If a person takes an adverse action involving insurance, employment, or a credit transaction initiated by the consumer, based on information of the type covered by the FCRA, and this information was obtained from an entity affiliated with the user of the information by common ownership or control, Section 615(b)(2) requires the user to notify the consumer of the adverse action. The notification must inform the consumer that he or she may obtain a disclosure of the nature of the information relied upon by making a written request within 60 days of receiving the adverse action notice. If the consumer makes such a request, the user must disclose the nature of the information not later than 30 days after receiving the request. (Information that is obtained directly from an affiliated entity relating solely to its transactions or experiences with the consumer, and information from a consumer report obtained from an affiliate are not covered by Section 615(b)(2).)

II. OBLIGATIONS OF USERS WHEN CONSUMER REPORTS ARE OBTAINED FOR EMPLOYMENT PURPOSES

If information from a CRA is used for employment purposes, the user has specific duties, which are set forth in Section 604(b) of the FCRA. The user must:

Make a clear and conspicuous written disclosure to the consumer before the report is obtained, in a document that consists solely of the disclosure, that a consumer report may be obtained.

Obtain prior written authorization from the consumer.

Certify to the CRA that the above steps have been followed, that the information being obtained will not be used in violation of any federal or state equal opportunity law or regulation, and that, if any adverse action is to be taken based on the consumer report, a copy of the report and a summary of the consumer’s rights will be provided to the consumer.

Before taking an adverse action, provide a copy of the report to the consumer as well as the summary of the consumer’s rights. (The user should receive this summary from the CRA, because Section 604(b)(1)(B) of the FCRA requires CRAs to provide a copy of the summary with each consumer report obtained for employment purposes.)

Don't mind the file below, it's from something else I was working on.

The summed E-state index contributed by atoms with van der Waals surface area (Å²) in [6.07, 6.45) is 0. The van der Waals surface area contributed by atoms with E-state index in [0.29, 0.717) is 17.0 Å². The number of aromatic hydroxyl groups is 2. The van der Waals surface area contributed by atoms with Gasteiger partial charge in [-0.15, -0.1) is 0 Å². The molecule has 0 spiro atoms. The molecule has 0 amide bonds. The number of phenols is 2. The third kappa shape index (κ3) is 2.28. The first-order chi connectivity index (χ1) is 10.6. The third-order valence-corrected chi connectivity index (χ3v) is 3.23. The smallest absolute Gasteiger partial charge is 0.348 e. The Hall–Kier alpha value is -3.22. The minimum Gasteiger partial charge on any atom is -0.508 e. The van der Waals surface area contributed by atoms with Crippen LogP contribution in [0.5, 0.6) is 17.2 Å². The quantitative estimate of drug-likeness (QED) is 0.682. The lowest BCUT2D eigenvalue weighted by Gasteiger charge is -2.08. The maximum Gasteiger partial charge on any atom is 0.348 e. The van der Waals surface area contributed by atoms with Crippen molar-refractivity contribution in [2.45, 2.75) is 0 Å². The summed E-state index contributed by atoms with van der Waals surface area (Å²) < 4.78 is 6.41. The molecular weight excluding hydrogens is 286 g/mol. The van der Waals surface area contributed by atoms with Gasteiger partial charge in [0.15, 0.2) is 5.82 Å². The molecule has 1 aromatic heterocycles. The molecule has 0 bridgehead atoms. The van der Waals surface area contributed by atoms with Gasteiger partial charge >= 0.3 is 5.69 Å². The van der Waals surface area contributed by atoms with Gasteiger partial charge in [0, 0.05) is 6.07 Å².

III. OBLIGATIONS OF USERS OF INVESTIGATIVE CONSUMER REPORTS

Investigative consumer reports are a special type of consumer report in which information about a consumer’s character, general reputation, personal characteristics, and mode of living is obtained through personal interviews. Consumers who are the subjects of such reports are given special rights under the FCRA. If a user intends to obtain an investigative consumer report, Section 606 of the FCRA requires the following:

The user must disclose to the consumer that an investigative consumer report may be obtained. This must be done in a written disclosure that is mailed, or otherwise delivered, to the consumer not later than three days after the date on which the report was first requested. The disclosure must include a statement informing the consumer of his or her right to request additional disclosures of the nature and scope of the investigation as described below, and must include the summary of consumer rights required by Section 609 of the FCRA. (The user should be able to obtain a copy of the notice of consumer rights from the CRA that provided the consumer report.)

The user must certify to the CRA that the disclosures set forth above have been made and that the user will make the disclosure described below.

Upon the written request of a consumer made within a reasonable period of time after the disclosures required above, the user must make a complete disclosure of the nature and scope of the investigation that was requested. This must be made in a written statement that is mailed, or otherwise delivered, to the consumer no later than five days after the date on which the request was received from the consumer or the report was first requested, whichever is later in time.

IV. OBLIGATIONS OF USERS OF CONSUMER REPORTS CONTAINING MEDICAL INFORMATION